Innovation. It’s at the heart of TED talks, the annual confab of creatives, thought leaders and entrepreneurs that focuses on technology, entertainment and design. And so it was at last week’s gathering in Washington, D.C., of TEDMED, the health and medicine offspring of TED.

APHA members had a front row seat, thanks to APHA’s collaboration with TEDMED and global simulcast of the program. In case you missed it, here are four public health innovations from the 2013 talks.

1. Make a lose-lose a win-win.

When Men’s Fitness magazine ranked his city among America’s fattest in 2007, Oklahoma City Mayor Mick Cornett took it personally. Having battled obesity himself, the mayor put his city on a diet. He urged residents to collectively lose 1 million pounds and created, a website to inspire his community, provide healthy resources and track weight lost.

More exercise and healthier eating habits would help, but he learned there was more to the story. With wide streets, ample parking, few sidewalks and spread out neighborhoods, Cornett came to realize that they had designed a perfectly good city, “if you are a car.”

Cornett led the charge to pass an innovative $800 million investment in parks, urban transit, wellness centers and infrastructure, including over 400 miles of new sidewalks and 100 miles of jogging and biking trails, that has begun to dramatically reshape the city and enhance the quality of life of its residents.

The results? More than 40,000 people accepted his challenge and lost over a million pounds. And in 2012, Men’s Fitness magazine recognized Oklahoma City as one of America’s fittest cities.

America Bracho on the TEDMED stage

America Bracho speaks about transforming community health and the work of Latino Health Access during TEDMED 2013 in Washington, D.C. Photo by APHA

2. Question the dominant paradigm.

When asked about the importance of her work with Latino Health Access, a center for health promotion and disease prevention in Santa Ana, Calif., executive director America Bracho tells a story. She recounts how a woman struggling with obesity-related health conditions sought health care.

“Her doctor insisted she stop eating tortillas, but didn’t know that’s all she had to eat,” said Bracho, a physician trained in public health. “And told her to walk every afternoon, but didn’t know [the dangers of] her neighborhood.”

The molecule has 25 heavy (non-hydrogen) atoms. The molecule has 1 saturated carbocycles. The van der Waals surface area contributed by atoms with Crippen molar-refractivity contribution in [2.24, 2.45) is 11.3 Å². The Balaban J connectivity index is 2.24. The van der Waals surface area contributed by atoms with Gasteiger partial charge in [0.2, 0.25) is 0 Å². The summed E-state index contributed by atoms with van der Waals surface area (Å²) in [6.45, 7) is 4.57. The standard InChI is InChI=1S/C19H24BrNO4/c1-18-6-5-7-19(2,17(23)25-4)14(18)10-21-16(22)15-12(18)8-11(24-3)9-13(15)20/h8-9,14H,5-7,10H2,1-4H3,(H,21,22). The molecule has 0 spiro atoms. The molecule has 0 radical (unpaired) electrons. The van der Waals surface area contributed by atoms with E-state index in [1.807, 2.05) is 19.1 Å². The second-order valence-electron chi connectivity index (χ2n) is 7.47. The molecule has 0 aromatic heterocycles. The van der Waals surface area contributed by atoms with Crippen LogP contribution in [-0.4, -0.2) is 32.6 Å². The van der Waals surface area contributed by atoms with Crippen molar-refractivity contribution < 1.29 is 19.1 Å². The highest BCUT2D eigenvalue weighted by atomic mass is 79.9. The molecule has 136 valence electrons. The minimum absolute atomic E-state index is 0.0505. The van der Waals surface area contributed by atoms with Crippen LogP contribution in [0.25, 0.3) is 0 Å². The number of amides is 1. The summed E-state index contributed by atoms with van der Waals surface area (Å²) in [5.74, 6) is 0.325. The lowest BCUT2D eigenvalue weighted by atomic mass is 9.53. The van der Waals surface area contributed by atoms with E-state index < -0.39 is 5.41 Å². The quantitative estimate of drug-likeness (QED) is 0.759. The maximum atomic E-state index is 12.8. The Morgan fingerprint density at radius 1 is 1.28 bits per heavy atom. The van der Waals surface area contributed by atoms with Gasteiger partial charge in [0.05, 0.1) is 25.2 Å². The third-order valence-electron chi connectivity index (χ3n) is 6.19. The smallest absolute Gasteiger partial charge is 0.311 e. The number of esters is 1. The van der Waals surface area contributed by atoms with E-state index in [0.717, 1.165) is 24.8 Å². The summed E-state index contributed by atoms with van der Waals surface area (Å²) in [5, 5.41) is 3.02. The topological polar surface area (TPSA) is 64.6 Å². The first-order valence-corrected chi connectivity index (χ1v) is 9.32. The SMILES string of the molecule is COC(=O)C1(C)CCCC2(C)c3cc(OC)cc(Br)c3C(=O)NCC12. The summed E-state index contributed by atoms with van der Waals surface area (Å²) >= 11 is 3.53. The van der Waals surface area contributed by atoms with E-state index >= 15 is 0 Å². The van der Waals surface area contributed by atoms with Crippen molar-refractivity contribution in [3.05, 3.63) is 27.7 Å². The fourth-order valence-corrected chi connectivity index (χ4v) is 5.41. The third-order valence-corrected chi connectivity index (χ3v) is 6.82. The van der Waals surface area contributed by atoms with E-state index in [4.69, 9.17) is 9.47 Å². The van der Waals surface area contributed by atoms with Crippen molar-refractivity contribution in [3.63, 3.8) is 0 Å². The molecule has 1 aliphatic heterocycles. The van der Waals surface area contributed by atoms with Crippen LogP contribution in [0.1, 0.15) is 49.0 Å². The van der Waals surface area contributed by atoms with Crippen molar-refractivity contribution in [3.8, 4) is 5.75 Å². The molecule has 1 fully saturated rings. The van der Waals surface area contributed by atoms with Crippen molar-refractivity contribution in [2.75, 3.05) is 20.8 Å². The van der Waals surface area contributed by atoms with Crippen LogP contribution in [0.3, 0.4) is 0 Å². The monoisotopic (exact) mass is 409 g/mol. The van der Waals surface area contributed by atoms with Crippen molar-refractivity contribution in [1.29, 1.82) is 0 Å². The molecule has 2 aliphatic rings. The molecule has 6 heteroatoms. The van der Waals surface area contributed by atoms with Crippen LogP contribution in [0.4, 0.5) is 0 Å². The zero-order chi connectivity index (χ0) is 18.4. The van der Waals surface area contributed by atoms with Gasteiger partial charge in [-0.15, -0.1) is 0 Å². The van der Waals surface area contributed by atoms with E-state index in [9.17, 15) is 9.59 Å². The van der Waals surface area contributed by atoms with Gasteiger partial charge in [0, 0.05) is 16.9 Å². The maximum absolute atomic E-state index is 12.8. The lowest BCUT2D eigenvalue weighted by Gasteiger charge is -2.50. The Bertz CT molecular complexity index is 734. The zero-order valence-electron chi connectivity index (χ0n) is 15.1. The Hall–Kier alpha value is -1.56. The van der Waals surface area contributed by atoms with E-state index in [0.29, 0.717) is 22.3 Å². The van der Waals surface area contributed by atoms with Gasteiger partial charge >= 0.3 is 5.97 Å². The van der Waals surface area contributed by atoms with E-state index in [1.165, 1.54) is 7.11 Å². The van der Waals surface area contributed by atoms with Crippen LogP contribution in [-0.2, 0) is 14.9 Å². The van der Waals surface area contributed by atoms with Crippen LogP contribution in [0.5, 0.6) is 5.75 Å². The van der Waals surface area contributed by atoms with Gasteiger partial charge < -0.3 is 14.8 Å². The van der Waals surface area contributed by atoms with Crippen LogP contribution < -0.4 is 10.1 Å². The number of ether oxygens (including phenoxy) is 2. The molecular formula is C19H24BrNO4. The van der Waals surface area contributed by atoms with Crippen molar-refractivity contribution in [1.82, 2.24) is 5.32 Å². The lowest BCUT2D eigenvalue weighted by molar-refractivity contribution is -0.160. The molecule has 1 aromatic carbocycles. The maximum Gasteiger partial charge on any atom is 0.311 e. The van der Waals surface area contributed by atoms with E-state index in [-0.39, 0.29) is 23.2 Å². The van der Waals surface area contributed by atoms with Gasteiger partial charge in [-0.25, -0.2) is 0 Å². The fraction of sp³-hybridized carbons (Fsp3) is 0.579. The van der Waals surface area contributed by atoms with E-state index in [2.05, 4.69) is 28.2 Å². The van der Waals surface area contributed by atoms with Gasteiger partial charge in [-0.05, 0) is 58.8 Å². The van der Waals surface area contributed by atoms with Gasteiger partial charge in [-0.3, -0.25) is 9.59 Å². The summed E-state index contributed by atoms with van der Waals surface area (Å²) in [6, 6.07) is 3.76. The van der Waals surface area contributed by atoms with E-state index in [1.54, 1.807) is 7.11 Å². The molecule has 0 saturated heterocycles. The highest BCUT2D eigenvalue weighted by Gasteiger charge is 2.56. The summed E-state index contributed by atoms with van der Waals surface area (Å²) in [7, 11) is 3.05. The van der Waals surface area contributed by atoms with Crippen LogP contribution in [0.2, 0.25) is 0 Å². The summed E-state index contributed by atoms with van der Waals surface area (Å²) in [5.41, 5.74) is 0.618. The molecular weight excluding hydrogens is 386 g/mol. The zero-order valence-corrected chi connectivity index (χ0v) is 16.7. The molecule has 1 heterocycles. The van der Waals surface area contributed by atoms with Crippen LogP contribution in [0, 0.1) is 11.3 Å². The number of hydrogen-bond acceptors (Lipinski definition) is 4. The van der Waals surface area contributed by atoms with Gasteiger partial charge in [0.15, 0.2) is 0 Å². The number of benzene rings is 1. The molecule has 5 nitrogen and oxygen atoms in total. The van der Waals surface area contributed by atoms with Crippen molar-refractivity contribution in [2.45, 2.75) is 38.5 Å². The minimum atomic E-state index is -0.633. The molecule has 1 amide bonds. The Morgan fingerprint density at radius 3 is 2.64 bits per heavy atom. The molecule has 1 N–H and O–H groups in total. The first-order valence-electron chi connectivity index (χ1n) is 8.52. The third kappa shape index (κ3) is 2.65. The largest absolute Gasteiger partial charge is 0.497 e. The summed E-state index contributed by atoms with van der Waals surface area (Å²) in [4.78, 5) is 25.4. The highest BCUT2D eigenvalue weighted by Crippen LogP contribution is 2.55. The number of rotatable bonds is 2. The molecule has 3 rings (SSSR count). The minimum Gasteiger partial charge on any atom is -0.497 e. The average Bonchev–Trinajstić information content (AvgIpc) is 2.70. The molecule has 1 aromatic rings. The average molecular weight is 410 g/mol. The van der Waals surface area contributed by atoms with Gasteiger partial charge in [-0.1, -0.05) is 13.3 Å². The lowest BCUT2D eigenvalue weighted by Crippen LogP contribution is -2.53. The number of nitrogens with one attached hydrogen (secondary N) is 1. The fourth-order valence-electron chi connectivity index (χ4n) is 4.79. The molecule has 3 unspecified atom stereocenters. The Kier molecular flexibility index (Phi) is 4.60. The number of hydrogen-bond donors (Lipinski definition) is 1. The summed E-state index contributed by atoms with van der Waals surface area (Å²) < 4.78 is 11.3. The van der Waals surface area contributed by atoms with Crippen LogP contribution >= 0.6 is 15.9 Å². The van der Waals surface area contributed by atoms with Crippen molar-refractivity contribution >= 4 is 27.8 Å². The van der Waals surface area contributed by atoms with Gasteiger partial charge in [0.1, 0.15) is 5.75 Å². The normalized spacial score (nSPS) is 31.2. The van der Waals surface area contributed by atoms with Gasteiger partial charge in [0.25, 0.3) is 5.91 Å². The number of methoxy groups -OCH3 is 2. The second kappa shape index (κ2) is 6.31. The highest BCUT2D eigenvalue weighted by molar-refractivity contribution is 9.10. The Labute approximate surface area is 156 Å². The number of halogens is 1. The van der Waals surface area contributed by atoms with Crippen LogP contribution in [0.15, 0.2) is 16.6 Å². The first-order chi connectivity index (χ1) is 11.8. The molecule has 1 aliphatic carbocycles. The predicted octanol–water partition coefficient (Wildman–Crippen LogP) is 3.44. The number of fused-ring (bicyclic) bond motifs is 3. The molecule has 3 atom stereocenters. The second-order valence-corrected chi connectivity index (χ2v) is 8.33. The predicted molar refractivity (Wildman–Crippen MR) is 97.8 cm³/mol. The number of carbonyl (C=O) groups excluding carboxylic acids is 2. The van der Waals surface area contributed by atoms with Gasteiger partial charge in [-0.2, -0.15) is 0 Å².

Doctors “tell us what to do.” This dominant paradigm, she points out, misses much of the story.

Rather, Latino Health Access works to empower the community and uses participatory approaches to community health education. Her agency trains community health workers — or promotoras — to teach neighbors and friends how to be healthy. She said they don’t need medical degrees, just the desire to be agents of change working from the ground up.

“I invite us to embrace the alternative story,” she said, referring to one of hope and inclusion. “This is the only story that can transform health care in this nation.”

3. Make being healthy fun.

“We gotta bring joy back to being healthy,” posited U.S. Surgeon General Regina Benjamin.

Lamenting the prevalence of obesity and chronic disease in this country, Benjamin suggested looking for new approaches to engage people in healthy behaviors.

“We need to stop telling people what they can’t do and start telling people what they can do,” said Benjamin.

“We’re kicking off a walking campaign,” she announced, referring to her recently launched initiative Every Body Walk! The Campaign to Get America Walking. The nationwide effort is working to spread the message that walking 30 minutes a day, five days a week can improve overall health and prevent disease. Walking is a very accessible activity, and in addition to the physical and mental health benefits, it can foster social engagement.

“We can have fun enjoying being healthy,” she said.

4. Look at old models in new ways.

After spending a decade fighting infectious disease in Africa, public health physician Gary Slutkin returned home to Chicago only to learn of another epidemic plaguing his hometown: children shooting other children.

Soon after, he began to ask questions about the gun violence and exploring the data.

“Mapping [the violence] reminded me of what we saw mapping cholera” thousands of miles away, he observed. In his eyes, homicide cases, in many ways, paralleled cases of tuberculosis.

His team discovered that “the greatest predictor of a case of violence is a preceding case of violence.” And in its spread, violence was behaving like a contagious virus or disease, similar to the transmission of influenza.

He began to deploy strategies he practiced in Africa: (1) interrupt the transmission; (2) prevent its future spread; and (3) shift the norms.

“Then you have group immunity,” he said, recounting his experience controlling AIDS in Uganda.

So just as he hired health workers in Somalia to prevent the spread of disease, his group in Chicago — Cure Violence — now hires violence interrupters to intervene in the community and outreach workers to address behavior change.

The interventions led to a 67 percent drop in shootings in his first neighborhood in Chicago, and a 45 percent decline in his second neighborhood. Similar successful results have been shown “time and time again.”

It’s been so successful that they made an award winning-movie about it: “The Interrupters.”

“If we view violence through an infectious disease model, we get more effective interventions,” he said.